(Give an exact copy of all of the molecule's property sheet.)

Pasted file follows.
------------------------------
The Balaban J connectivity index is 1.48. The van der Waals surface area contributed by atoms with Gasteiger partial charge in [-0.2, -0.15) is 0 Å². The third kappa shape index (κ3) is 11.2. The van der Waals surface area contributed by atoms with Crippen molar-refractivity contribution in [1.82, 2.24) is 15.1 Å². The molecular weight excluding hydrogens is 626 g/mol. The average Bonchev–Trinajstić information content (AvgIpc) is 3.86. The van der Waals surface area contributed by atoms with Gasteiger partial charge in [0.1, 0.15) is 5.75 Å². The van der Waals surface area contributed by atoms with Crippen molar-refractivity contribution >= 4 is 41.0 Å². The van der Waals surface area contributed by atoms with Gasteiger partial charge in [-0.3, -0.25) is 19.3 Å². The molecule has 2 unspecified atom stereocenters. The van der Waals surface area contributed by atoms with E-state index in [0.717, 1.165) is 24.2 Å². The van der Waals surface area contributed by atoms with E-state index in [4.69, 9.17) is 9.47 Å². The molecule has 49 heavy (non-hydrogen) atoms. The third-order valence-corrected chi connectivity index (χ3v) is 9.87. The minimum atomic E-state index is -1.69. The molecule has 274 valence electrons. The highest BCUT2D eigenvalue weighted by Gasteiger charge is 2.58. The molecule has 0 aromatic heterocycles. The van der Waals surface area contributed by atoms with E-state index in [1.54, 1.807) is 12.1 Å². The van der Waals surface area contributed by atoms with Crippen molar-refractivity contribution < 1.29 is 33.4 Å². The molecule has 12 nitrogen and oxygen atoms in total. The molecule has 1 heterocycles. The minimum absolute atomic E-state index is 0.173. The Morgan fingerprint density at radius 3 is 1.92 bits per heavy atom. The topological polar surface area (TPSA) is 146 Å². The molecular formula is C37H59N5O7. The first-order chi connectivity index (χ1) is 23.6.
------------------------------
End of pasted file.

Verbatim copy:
The Balaban J connectivity index is 1.48. The van der Waals surface area contributed by atoms with Gasteiger partial charge in [-0.2, -0.15) is 0 Å². The third kappa shape index (κ3) is 11.2. The van der Waals surface area contributed by atoms with Crippen molar-refractivity contribution in [1.82, 2.24) is 15.1 Å². The molecular weight excluding hydrogens is 626 g/mol. The average Bonchev–Trinajstić information content (AvgIpc) is 3.86. The van der Waals surface area contributed by atoms with Gasteiger partial charge in [0.1, 0.15) is 5.75 Å². The van der Waals surface area contributed by atoms with Crippen molar-refractivity contribution >= 4 is 41.0 Å². The van der Waals surface area contributed by atoms with Gasteiger partial charge in [-0.3, -0.25) is 19.3 Å². The molecule has 2 unspecified atom stereocenters. The van der Waals surface area contributed by atoms with E-state index in [0.717, 1.165) is 24.2 Å². The van der Waals surface area contributed by atoms with E-state index in [4.69, 9.17) is 9.47 Å². The molecule has 49 heavy (non-hydrogen) atoms. The third-order valence-corrected chi connectivity index (χ3v) is 9.87. The minimum atomic E-state index is -1.69. The molecule has 274 valence electrons. The highest BCUT2D eigenvalue weighted by Gasteiger charge is 2.58. The molecule has 0 aromatic heterocycles. The van der Waals surface area contributed by atoms with E-state index in [1.54, 1.807) is 12.1 Å². The van der Waals surface area contributed by atoms with Crippen molar-refractivity contribution < 1.29 is 33.4 Å². The molecule has 12 nitrogen and oxygen atoms in total. The molecule has 1 heterocycles. The minimum absolute atomic E-state index is 0.173. The Morgan fingerprint density at radius 3 is 1.92 bits per heavy atom. The topological polar surface area (TPSA) is 146 Å². The molecular formula is C37H59N5O7. The first-order chi connectivity index (χ1) is 23.6.